There are "zeroes" and "heroes" in any product portfolio, which is absolutely fine, but what is not fine is ignoring that truth. You need to analyse the data to evaluate which of your goods are bestsellers and which ones don't. You may always dig deeper to get the exact reason why some goods remain on your virtual shelf indefinitely and then use the information you learn to optimise your product selection.

8. Maximise Return on Investment for Advertising (ROAS)

You may determine whether you have a leaky bucket and what more you can do to maximise ad spend by using ecommerce analytics. You may focus on the proper adverts for the ideal target demographic rather than waste money on ineffective advertisements.

Best Practises for e-Commerce Analytics

Data analytics plays an increasingly crucial role in the ecommerce ecosystem. Here are five excellent practices to follow in order to grow your online sales while focusing on the things that matter.

1. Gather Scattered Marketing data Across Channels and Platforms

Having your data dispersed over so many platforms and channels might be overwhelming. For example, your paid ad data is spread across Facebook, Google Ads, Taboola, and Outbrain. Your Google Analytics Enhanced Ecommerce data, customer relationship management platforms, email providers, and a tonne of other data are also available. Your sales data may be stored in Shopify, Magento, or any other e-commerce platform. Copy/paste all that information from several CSV files or local analytics tools might be a genuine nightmare.

The good news is that consolidating all this data can be done more wisely and quickly, saving time. Thanks to pre-built data connections, you can import data into Google Sheets, Excel, or Google Data Studio straight from any source. You may then invest your hours in analysing your marketing data rather than focusing on integrating data and switching between platforms and reports.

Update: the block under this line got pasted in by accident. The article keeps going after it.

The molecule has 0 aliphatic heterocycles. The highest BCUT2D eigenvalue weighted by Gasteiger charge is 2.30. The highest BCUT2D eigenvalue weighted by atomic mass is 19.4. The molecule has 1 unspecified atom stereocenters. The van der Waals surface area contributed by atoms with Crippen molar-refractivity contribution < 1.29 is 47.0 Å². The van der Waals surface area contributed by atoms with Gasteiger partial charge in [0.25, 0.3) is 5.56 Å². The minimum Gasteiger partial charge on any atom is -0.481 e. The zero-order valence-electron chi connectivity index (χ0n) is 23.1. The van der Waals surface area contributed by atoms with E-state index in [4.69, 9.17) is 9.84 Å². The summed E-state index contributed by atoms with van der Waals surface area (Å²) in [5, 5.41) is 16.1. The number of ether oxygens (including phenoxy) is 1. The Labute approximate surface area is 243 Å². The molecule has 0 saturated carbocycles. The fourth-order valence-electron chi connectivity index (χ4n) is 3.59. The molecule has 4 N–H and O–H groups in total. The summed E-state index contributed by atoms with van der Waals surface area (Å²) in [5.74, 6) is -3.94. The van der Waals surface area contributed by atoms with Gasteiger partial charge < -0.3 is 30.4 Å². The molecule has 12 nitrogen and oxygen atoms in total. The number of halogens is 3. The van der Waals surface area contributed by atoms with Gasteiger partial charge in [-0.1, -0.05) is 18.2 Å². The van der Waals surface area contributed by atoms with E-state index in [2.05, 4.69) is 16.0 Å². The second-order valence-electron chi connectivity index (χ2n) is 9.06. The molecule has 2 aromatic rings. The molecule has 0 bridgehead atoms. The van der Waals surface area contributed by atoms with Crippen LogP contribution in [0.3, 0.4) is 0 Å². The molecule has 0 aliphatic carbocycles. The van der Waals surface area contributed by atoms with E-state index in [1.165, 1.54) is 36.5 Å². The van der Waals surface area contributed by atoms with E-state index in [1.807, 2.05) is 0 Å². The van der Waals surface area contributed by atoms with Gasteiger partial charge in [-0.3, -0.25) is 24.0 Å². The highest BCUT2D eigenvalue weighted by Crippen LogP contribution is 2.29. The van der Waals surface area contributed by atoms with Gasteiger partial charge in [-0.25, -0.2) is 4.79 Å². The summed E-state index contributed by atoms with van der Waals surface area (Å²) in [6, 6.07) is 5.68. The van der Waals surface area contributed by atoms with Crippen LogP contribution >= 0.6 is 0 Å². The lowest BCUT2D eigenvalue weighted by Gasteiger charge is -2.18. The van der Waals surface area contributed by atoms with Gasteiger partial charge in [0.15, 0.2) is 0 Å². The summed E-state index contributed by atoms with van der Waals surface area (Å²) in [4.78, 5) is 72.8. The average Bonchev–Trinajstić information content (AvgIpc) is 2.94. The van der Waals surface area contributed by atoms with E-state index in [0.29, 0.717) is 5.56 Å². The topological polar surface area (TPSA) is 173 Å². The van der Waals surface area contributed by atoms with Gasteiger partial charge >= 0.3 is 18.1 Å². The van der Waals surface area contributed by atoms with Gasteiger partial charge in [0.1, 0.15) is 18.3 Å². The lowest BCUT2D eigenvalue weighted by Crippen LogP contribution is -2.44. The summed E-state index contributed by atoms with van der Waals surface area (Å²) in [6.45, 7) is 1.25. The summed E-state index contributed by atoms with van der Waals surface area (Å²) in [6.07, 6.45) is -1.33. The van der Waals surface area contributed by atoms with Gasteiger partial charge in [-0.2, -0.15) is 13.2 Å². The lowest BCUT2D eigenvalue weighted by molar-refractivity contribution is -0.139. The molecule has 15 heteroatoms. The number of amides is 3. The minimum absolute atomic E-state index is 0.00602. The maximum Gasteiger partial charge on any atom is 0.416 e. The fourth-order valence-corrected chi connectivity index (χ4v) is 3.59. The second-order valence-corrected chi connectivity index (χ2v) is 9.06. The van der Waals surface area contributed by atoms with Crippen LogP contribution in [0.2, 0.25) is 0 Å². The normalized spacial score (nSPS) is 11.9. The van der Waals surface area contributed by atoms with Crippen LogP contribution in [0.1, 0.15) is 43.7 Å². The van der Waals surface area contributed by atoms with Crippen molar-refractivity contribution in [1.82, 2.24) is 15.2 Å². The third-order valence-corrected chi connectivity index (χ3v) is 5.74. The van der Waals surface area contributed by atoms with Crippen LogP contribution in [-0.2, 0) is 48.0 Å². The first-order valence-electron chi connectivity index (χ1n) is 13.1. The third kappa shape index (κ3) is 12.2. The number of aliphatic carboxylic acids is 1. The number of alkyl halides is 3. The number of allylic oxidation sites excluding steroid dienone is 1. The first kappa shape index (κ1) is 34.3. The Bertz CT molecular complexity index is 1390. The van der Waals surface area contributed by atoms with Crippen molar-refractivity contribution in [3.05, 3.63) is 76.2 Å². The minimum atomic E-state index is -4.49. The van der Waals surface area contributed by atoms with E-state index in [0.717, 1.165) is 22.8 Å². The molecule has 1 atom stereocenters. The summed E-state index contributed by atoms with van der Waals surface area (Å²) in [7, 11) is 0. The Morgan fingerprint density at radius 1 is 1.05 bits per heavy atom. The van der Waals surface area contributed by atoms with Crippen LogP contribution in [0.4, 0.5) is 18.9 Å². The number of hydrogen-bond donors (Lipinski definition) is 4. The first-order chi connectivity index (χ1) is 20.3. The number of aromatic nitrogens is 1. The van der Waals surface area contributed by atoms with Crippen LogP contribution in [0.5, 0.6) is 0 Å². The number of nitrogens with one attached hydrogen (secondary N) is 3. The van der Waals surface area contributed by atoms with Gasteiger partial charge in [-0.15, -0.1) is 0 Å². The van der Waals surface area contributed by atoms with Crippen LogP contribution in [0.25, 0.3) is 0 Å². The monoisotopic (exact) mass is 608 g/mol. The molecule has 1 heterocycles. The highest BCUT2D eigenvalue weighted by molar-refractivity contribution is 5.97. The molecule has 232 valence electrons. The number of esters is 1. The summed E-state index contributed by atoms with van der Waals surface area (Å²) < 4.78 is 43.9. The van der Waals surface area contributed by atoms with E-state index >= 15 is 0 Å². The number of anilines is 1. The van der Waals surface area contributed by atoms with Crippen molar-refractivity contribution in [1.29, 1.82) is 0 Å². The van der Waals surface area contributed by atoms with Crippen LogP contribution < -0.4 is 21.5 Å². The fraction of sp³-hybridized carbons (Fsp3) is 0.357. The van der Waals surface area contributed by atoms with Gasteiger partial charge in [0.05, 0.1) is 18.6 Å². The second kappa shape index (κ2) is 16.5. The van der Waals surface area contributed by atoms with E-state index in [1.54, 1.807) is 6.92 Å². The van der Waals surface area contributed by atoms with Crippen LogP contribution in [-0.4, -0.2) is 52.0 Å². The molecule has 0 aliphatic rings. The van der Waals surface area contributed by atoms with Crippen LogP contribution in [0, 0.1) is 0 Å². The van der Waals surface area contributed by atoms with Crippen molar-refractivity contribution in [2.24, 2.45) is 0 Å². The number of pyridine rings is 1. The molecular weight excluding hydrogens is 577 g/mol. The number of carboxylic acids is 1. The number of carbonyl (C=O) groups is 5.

You will be able to break down data silos and increase productivity, efficiency, and company agility with the help of smart ecommerce analytics tracking.

2. Understand the Statistics and the Clients

It is just a waste of time and inefficient to gather data only for the sake of having it. You ought to be able to interpret the statistics using the lens of customer behaviour. Although marketing solutions provide a wealth of data, they are not designed for cross-channel reporting. Nevertheless, when you analyse facts in isolation, you are unable to comprehend the overall picture and are more prone to error and choose the wrong course of action. As your marketing stack expands, having all of your data in one location can help you understand user behaviour and identify potential improvement areas.

3. Have Actionable Timing

eCommerce success is primarily dependent on prompt actions. You may respond appropriately by utilising rule-based alerts to notify you when a particular product, category, or campaign is succeeding or when inventory is getting low. Consequently, you'll be able to build on what's working and stop running any ads that aren't giving you the desired outcomes. You'll be able to take action at the appropriate moment thanks to personalised notifications delivered right to your email.

4. Automate eCommerce Dashboards

When all the data is ready, you need to focus on automation. For example, you may arrange your reports to update automatically rather than manually fetching them, allowing you to concentrate on data analysis and giving customers value. In addition to saving you time and effort, automation reduces the possibility of errors. This will assist you in developing a data-driven culture where you spend more time on analysis and insights and reduce reporting time.

5. Share Analytics to Facilitate Communication between Team Members

Making informed decisions requires streamlined and efficient communication throughout the organisation. However, with all the platforms companies use nowadays, sharing data with team members is challenging. Therefore, having consolidated data that is simple to grasp and distribute throughout the team will pay off in the long term because sharing knowledge across departments is the cornerstone of your online business success.

Bottom Line

eCommerce analytics must be used throughout the customer lifecycle to create a competitive customer experience. These insights help you by providing optimised consumer experiences in the areas of discovery, acquisition, conversion, retention, and advocacy.